Eleven Days In Hell
Long before “El Chapo” tunneled out of a prison in Mexico... A decade before Pablo Escobar held an entire nation hostage... “El Viejo”, FRED GOMEZ CARRASCO was the deadly king of the cocaine and heroin trade from Guadalajara to San Diego and eastward to Chicago.
In Huntsville, Texas, ten civilians, a guard and a priest, all employees of the prison system, are unknowingly set on a collision course with Carrasco and his desperate henchman, culminating in the longest prison-siege in American history and a deadly, Texas-sized shootout.
At the beginning of the siege, Governor DOLPH BRISCO, gave Texas Department of Corrections (TDC) Director, JIM ESTELLE, complete authority to end the siege. Estelle and the captives fully understood that in Texas, the lives of hostages would never be exchanged for the freedom of inmates.
Carrasco and Estelle played a dramatic game of “Texas Hold-em” with the lives of the hostages at stake. Estelle surrounded himself with an elite team of law enforcement professionals whose mission was to end the siege quickly with as little loss of life as possible.
The seven female hostages were “steel magnolias”, exhibiting more courage in the face of death than most of their male counterparts. Hours before the shootout that ended in their death, VON BESEDA and JUDY STANDLEY, joked to one another about who would play them in “the movie”. Afterwards, they placed their wedding rings and final messages to their families into envelopes and stoically proceeded to their fate in the moveable shield dubbed by the press the “Trojan Taco”.
Set at the end of the Vietnam war just before the resignation of President Nixon, Eleven Days in Hell captures the gritty atmosphere of Texas Prisons. It depicts the struggle of the “system” to contain a desperate man at the pinnacle of the drug trade, who is determined to kill or die to escape captivity.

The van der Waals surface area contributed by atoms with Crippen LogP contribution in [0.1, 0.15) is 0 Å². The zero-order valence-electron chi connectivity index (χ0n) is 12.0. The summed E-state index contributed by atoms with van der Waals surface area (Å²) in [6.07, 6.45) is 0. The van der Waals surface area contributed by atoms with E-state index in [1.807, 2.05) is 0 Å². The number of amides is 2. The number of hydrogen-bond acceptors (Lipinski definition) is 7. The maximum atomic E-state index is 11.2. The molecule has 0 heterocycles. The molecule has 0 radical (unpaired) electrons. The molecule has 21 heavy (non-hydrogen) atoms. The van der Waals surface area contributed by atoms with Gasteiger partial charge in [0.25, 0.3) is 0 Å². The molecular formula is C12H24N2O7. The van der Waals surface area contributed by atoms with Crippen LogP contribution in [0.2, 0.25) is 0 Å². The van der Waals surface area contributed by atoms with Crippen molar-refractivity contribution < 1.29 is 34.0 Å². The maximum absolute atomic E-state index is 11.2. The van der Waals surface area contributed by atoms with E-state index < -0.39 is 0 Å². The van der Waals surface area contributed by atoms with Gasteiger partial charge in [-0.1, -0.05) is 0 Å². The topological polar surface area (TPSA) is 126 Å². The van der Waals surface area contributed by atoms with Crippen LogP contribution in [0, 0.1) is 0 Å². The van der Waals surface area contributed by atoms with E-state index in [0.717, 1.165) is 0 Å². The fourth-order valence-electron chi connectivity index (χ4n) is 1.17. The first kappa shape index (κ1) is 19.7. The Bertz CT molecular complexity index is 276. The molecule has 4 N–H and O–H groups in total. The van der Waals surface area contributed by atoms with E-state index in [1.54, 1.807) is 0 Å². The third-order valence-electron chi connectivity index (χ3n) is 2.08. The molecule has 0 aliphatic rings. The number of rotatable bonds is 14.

For forty-six years this story has languished in dusty file cabinets and state archives. We can tell a story that Hollywood missed; overshadowed at the time by the impending resignation of the President of the United States, Richard Nixon.
As last stands go, the take-down of the “Trojan Taco” is the O.K. Corral of the Twentieth Century. But instead of US Marshall’s with slightly higher morals than the outlaws they faced, a group of honorable lawmen resolved to save their friends and co-workers or die, in this brutally true story.
The gun-battle was twenty-times longer than the thirty-second shootout at O.K. Corral. The gunfight, coupled with the tense, harrowing descent down the ramp preceding the assault, will be a powerful set-piece action scene. It details the extreme circumstances that led to the death of two librarians and two of the hostage-takers, but the incredible and unlikely rescue of the remaining hostages.